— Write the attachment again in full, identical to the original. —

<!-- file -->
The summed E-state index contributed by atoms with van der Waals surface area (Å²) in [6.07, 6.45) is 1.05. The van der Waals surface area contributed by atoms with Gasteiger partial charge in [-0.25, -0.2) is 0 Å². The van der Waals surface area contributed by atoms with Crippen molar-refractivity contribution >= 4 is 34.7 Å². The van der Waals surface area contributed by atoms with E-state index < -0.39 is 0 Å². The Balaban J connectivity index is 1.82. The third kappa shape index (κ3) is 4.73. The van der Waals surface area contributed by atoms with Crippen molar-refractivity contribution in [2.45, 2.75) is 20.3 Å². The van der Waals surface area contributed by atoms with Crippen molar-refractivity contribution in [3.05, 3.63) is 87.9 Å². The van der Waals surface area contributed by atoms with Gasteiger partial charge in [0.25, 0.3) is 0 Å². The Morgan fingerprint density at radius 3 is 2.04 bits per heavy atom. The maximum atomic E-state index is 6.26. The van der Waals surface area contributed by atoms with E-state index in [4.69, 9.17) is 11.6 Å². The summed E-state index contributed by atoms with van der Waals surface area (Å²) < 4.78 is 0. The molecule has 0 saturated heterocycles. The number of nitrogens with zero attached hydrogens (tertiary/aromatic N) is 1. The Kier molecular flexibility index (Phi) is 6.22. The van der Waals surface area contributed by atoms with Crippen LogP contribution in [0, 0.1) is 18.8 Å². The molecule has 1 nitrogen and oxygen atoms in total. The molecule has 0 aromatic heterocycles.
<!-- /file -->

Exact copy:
The summed E-state index contributed by atoms with van der Waals surface area (Å²) in [6.07, 6.45) is 1.05. The van der Waals surface area contributed by atoms with Gasteiger partial charge in [-0.25, -0.2) is 0 Å². The van der Waals surface area contributed by atoms with Crippen molar-refractivity contribution >= 4 is 34.7 Å². The van der Waals surface area contributed by atoms with E-state index < -0.39 is 0 Å². The Balaban J connectivity index is 1.82. The third kappa shape index (κ3) is 4.73. The van der Waals surface area contributed by atoms with Crippen molar-refractivity contribution in [2.45, 2.75) is 20.3 Å². The van der Waals surface area contributed by atoms with Crippen molar-refractivity contribution in [3.05, 3.63) is 87.9 Å². The van der Waals surface area contributed by atoms with Gasteiger partial charge in [0.25, 0.3) is 0 Å². The Morgan fingerprint density at radius 3 is 2.04 bits per heavy atom. The maximum atomic E-state index is 6.26. The van der Waals surface area contributed by atoms with E-state index in [4.69, 9.17) is 11.6 Å². The summed E-state index contributed by atoms with van der Waals surface area (Å²) < 4.78 is 0. The molecule has 0 saturated heterocycles. The number of nitrogens with zero attached hydrogens (tertiary/aromatic N) is 1. The Kier molecular flexibility index (Phi) is 6.22. The van der Waals surface area contributed by atoms with Crippen LogP contribution in [0, 0.1) is 18.8 Å². The molecule has 1 nitrogen and oxygen atoms in total. The molecule has 0 aromatic heterocycles.